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MILITARY DEATHS

Army Staff Sgt. Joseph F. Curreri, 27, Los Angeles; drowns in the Philippines

November 04, 2007|Kenneth R. Weiss | Times Staff Writer

Staff Sgt. Joseph F. Curreri, a former captain of the USC swim team and a scholastic All-American in high school, drowned in an off-duty accident while serving as a Green Beret with the Army Special Forces in the Philippines. He was 27.

The death of the highly trained soldier and distinguished diver has stunned and perplexed his family, friends and fellow soldiers, who will gather later this week at various private memorials.

Although the investigation is incomplete, Curreri's family and friends said he apparently drowned Oct. 26 while free-diving alone with a mask and fins to retrieve a USC medallion and St. Christopher medal that had slipped off during official diving maneuvers and settled to the bottom of Siet Lake on Jolo Island.

"He didn't want to disappoint those who had given him the medallion and the medal," said his mother, Karen Curreri of Redondo Beach.

Although details remain unclear, she said initial results from an autopsy and other evidence point to a phenomenon called shallow-water blackout that has stricken even the most expert divers and swimmers.

"It's just a freak thing for this Green Beret, so highly skilled and highly trained and in such great shape," she said. "He could hold his breath for four minutes and was very proud of that."

Born and reared in the suburbs of Baltimore, Curreri became a Civil War buff at an early age and a record-breaking swimmer. When he was 14, he swam across Chesapeake Bay and also founded the water polo team at his high school, the Jesuit-run Loyola Blakefield.

Coaches from Harvard, Yale, Princeton and elsewhere urged him to join their swim teams, but he fell in love with USC on a recruiting trip, his mother said.

"He was a dedicated Trojan," she said.

His Army buddies, some from competing colleges around the country, recounted how he would devilishly subject them to his singing of the USC fight song.

On the USC swim team, he was a member of a four-man relay team that took first place in the 800-meter freestyle at the U.S. Spring Nationals in 1999.

He qualified for the 2000 U.S. Olympic Trials and was voted captain of the swim team for the first half of his senior year.

"He was a great competitor and one of the more popular guys on the team," said Mark Schubert, USC's former head swim coach and now in charge of USA Swimming, the program that trains the U.S. Olympic team. "He was admired by everybody, with his work ethic and his spirit. He was always one of those guys who cared more about his teammates than he did about himself."

Curreri's best friend at USC, two-time Olympic silver medalist Erik Vendt, described him this way: "I consider Joe to be the brother I never had. He was the most passionate, unbelievably loyal man I've ever met. Guys like him don't come around very often."

At 6 feet 1, heavily muscled, with blue eyes and sandy blond hair, Curreri was known for his unconstrained bear hugs for family and friends. His passion extended to matters of the mind and affairs of the heart.

About 18 months ago, he married fellow USC graduate Athena Wickham, now an executive in a Los Angeles film production company.

"For fun, he read history books and Russian literature," his wife said. "That was his idea of a good time."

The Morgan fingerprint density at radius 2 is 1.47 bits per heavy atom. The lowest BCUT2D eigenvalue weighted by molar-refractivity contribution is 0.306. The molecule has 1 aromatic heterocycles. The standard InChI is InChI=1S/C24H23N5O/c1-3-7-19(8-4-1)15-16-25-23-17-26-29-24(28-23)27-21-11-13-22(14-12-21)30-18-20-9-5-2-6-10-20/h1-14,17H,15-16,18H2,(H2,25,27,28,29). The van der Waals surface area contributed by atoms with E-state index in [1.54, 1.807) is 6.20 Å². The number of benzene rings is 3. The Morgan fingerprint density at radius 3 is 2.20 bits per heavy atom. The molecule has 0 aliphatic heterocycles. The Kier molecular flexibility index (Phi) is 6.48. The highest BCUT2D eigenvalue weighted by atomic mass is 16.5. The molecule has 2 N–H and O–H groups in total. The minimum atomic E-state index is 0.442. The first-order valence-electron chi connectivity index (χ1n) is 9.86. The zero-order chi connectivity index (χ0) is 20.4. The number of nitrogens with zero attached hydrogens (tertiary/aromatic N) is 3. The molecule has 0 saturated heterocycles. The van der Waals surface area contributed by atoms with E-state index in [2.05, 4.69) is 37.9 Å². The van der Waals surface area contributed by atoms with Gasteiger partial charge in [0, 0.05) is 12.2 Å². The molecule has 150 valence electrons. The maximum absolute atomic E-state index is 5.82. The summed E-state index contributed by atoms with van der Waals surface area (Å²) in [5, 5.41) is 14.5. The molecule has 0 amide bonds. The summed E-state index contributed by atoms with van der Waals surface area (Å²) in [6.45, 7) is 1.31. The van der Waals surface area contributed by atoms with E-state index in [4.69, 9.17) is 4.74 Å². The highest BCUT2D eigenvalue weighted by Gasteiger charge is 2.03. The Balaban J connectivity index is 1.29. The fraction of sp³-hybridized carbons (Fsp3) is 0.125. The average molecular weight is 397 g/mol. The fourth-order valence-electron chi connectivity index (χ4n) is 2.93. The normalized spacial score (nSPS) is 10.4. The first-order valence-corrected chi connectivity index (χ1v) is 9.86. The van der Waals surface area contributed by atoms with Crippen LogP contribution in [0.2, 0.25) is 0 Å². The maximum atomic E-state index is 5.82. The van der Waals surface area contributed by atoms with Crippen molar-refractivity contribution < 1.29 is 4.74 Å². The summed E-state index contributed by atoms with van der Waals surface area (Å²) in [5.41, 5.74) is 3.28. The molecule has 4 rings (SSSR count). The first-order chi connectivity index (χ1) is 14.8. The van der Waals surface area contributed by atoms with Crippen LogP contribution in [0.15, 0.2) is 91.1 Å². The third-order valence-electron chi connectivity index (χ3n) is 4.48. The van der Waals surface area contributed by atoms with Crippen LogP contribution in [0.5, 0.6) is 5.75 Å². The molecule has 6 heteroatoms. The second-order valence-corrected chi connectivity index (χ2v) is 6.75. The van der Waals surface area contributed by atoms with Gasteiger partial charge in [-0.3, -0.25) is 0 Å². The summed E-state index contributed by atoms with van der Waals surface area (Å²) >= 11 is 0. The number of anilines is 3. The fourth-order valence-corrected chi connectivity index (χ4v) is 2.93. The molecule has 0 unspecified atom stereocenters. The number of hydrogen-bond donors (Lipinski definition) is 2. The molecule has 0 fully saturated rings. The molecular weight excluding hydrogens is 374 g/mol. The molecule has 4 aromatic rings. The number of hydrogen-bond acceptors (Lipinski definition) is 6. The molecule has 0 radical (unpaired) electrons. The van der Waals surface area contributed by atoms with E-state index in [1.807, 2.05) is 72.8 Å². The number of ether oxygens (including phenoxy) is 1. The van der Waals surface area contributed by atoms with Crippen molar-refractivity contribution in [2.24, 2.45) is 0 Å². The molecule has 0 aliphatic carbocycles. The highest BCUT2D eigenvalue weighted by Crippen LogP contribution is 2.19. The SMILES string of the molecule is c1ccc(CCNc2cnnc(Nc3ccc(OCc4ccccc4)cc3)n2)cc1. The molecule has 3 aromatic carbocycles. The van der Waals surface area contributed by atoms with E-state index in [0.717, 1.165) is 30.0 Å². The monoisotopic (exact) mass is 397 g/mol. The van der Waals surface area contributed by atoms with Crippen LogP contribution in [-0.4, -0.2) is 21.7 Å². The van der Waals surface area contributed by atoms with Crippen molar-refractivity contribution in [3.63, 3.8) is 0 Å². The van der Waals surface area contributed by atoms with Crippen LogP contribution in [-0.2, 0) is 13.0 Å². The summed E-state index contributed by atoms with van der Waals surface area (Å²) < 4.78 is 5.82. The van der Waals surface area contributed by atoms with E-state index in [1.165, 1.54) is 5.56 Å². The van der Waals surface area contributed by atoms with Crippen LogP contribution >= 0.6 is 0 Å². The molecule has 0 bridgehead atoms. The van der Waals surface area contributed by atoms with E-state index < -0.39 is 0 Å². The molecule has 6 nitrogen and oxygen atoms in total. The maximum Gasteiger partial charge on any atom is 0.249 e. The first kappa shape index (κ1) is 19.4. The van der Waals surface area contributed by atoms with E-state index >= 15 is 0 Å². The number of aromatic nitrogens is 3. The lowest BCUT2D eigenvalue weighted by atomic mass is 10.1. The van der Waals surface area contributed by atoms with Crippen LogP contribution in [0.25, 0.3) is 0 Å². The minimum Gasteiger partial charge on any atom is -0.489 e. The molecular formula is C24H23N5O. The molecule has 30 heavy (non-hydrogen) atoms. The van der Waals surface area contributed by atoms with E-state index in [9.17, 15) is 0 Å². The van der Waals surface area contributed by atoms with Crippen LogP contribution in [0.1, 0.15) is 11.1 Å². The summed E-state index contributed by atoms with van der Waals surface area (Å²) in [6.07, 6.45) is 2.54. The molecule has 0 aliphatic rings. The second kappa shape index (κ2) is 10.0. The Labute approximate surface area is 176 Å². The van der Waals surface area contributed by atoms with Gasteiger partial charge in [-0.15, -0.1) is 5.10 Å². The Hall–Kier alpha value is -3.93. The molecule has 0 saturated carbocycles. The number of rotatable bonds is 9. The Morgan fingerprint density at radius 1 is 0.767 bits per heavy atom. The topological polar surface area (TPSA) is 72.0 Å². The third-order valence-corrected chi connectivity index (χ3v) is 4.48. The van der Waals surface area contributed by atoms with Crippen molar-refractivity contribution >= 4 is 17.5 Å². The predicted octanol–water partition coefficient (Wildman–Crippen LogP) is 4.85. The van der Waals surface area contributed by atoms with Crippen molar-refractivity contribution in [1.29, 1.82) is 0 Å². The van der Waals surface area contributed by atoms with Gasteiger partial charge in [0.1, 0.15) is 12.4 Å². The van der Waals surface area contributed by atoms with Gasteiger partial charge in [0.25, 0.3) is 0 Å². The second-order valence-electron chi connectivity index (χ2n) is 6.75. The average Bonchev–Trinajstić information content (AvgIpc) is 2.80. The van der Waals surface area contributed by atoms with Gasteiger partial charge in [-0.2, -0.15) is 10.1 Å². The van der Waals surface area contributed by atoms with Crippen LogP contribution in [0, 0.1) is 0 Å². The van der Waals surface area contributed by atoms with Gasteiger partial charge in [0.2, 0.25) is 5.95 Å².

Curreri was planning to pursue a doctorate in history after completing his military service, with the aim of teaching U.S. history to the next generation.

"I'm luckier than most people [to] have something like him in my life for the past 5 1/2 years," his wife said. "I considered myself lucky to have been loved this much."

The Sept. 11 terrorist attacks deeply affected Curreri while he was at USC, according to his friends and family.

His longtime interest in war history and public service propelled him to attempt to join the Navy. He wanted to become a Navy SEAL, to make use of his skills as a waterman, but was rejected because of an old back injury from weightlifting in college.

After graduating from USC in 2002, he worked briefly as a corporate recruiter and history tutor, and decided to appeal his medical disqualification.

Curreri took his case directly to Army Surgeon General James Peake, who granted him a medical waiver, family members said.

Instead of opting for officer school, an option available as a university graduate, Curreri decided to enlist so he could work his way into the Army's elite Special Forces.

In an essay titled "Why I wish to become a Green Beret," Curreri quoted President Kennedy about the few granted the role of defending freedom in the hour of maximum danger.

"When my children ask me what I did to avenge the assault of September 11th, I shall be able to look them in the eye, without a hint of hesitation, and respond that I answered the call of our nation," he wrote.

Curreri joined the Army in 2004 and was assigned as a Special Forces communications sergeant with the 2nd Battalion, 1st Special Forces Group (Airborne) at Ft. Lewis, Wash.

He was part of a group helping to train Philippine government troops fighting Islamic militants in the nation's southern islands and was due to return to the United States with his group Nov. 8.

In addition to his wife and mother, Curreri is survived by his father, Frank, of Carney, Md.; his stepmother, Tricia; and two sisters, Shannon Trevino of Laguna Beach and Angelina Curreri of Carney, Md.

The family asks that any donations be made to the Special Operations Warrior Foundation -- www.specialops.org -- which provides scholarships and counseling to children of fallen military personnel.

--

ken.weiss@latimes.com

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